Napa. CA, June 26 -- After 60 years of trying to foster serious scientific inquiry into North American winemaking, the American Society for Enology and Viticulture (ASEV) has decided to bail--bag all the refereed journal crap, go for the moment.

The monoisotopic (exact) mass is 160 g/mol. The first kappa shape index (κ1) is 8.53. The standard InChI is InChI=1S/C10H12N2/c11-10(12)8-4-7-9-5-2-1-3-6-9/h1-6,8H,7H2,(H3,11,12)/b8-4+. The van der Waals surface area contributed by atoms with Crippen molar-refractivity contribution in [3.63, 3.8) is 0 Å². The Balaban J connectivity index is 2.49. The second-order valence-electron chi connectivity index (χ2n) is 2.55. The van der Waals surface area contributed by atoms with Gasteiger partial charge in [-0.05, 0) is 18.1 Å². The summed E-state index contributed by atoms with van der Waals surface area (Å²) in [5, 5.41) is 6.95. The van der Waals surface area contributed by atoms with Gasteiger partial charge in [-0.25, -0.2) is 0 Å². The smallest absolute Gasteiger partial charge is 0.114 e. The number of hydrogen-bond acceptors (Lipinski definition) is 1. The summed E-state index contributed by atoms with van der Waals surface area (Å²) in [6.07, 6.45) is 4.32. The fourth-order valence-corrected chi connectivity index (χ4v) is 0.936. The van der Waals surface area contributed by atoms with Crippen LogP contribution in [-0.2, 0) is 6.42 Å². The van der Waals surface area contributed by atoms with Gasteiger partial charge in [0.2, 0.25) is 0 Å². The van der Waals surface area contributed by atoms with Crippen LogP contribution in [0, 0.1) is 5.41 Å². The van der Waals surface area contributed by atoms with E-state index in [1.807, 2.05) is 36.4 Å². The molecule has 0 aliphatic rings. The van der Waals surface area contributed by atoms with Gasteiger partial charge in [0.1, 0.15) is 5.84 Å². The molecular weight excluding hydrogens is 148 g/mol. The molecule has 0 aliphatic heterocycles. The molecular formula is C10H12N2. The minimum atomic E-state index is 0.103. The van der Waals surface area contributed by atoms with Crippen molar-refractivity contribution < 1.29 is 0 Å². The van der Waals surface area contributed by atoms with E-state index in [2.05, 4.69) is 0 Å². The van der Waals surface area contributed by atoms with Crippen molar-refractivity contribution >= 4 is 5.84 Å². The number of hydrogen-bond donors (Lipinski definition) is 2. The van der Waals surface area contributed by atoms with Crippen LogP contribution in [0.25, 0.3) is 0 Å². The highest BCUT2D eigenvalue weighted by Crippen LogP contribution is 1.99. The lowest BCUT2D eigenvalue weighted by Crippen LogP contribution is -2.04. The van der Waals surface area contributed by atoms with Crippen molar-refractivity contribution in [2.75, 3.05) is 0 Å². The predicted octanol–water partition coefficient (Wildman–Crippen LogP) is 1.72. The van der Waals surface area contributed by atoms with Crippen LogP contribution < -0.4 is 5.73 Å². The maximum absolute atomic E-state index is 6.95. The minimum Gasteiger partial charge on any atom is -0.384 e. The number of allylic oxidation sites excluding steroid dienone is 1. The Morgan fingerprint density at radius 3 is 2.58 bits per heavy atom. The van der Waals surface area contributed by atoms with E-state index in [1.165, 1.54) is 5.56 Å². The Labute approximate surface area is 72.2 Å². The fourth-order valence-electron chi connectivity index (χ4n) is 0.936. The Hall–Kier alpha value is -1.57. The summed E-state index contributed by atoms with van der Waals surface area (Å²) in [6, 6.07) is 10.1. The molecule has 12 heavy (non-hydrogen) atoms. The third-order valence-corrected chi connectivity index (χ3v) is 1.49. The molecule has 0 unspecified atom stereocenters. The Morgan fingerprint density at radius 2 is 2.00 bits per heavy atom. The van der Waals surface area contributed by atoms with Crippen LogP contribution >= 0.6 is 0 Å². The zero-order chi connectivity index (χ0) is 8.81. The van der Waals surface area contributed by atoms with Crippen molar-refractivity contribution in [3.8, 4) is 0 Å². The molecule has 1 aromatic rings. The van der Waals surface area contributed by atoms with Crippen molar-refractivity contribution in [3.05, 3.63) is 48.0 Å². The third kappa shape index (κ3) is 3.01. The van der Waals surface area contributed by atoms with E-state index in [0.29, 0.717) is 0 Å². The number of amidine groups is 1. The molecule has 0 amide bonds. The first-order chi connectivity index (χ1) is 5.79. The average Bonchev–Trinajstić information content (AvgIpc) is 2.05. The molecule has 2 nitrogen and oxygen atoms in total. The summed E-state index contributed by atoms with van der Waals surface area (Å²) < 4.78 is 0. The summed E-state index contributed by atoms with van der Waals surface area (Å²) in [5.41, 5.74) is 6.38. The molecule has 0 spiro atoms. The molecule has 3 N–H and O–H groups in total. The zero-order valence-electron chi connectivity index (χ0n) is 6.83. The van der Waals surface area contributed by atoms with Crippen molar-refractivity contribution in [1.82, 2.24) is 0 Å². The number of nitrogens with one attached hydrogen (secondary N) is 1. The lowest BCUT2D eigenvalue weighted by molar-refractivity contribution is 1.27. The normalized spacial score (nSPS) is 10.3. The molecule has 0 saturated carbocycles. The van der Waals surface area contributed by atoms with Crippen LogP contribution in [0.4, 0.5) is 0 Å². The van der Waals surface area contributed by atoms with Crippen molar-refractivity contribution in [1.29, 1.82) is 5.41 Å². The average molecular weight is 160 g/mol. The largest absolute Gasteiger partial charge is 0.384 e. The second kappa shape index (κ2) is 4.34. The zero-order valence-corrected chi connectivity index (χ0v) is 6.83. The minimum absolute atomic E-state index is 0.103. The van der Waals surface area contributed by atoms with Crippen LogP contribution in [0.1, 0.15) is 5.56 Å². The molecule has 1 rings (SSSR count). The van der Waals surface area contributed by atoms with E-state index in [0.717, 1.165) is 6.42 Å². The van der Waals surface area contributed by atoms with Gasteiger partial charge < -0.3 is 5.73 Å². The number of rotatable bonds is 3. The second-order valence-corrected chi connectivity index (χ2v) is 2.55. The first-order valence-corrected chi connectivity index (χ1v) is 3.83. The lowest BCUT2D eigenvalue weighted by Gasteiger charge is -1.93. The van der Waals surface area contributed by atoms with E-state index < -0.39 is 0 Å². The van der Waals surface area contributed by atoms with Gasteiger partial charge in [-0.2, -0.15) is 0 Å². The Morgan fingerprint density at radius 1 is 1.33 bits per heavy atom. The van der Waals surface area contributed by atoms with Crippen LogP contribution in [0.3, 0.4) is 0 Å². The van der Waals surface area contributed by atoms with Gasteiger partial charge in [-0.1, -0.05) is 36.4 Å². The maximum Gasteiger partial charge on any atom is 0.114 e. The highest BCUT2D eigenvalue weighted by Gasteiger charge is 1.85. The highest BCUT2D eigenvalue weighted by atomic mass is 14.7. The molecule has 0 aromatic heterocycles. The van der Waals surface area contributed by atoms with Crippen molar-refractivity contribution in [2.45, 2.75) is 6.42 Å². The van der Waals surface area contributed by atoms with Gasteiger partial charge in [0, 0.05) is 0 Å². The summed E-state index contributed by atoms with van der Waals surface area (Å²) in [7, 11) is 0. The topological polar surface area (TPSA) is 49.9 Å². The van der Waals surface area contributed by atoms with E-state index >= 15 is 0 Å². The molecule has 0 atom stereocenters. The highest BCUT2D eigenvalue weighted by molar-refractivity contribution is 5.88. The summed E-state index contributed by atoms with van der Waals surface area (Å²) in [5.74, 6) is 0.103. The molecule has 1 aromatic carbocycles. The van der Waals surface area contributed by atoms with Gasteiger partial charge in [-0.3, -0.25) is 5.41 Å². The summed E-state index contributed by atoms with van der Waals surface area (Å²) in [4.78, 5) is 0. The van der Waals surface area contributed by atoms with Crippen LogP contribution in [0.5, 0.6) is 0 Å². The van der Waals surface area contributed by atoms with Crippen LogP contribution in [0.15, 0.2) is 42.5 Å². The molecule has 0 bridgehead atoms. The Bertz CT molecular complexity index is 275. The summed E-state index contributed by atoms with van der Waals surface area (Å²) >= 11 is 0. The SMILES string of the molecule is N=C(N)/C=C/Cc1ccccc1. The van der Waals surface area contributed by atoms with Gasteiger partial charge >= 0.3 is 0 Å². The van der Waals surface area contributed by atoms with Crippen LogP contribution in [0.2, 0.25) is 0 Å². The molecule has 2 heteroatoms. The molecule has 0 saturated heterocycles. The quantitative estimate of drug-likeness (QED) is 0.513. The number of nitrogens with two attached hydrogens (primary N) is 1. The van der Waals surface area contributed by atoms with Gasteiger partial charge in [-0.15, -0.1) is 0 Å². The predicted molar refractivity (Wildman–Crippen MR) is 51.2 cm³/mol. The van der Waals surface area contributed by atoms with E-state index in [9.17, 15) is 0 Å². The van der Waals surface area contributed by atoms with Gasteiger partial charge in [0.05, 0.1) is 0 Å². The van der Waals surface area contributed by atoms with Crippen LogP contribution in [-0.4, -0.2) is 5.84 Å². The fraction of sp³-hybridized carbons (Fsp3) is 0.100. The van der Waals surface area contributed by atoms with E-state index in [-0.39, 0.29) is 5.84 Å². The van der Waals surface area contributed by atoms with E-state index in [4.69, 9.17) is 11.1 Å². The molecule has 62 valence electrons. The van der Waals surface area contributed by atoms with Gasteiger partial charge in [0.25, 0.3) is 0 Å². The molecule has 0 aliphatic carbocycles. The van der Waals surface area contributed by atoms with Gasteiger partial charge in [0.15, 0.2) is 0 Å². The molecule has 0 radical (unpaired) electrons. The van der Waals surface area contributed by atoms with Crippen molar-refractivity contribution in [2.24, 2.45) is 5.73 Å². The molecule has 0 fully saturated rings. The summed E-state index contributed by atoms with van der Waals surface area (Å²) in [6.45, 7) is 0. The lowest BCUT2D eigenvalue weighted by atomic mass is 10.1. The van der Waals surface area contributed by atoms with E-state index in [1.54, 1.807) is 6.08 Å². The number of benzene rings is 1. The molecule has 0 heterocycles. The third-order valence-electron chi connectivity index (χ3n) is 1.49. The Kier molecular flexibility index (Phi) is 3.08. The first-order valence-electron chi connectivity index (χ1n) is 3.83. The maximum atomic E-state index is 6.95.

Appropriately enough, this year's Annual Meeting was held in Napa, in the heart of the California wine country, after decades of rotating the gatherings of wine researchers and winemakers between cities large enough to have hotels with facilities that could accommodate a wine trade show--whether or not the locations (Reno, San Diego, etc.) had much to do with wine. The abrupt change in focus was announced by incoming president Christian Butzke, researcher and professor of Enology at Purdue University in Indiana, on the morning of the second day of the conference. The first clue was innocent enough, tucked into his introduction to a highly technical morning session, when he observed, "For all the science you're going to hear today, remember that we still can’t tell the difference in the lab between a $20 wine, a $200 wine, and a $2000 wine." The audience smiled, nodded, and zoomed in on the chemical chicken wire diagrams on the first PowerPoint slides.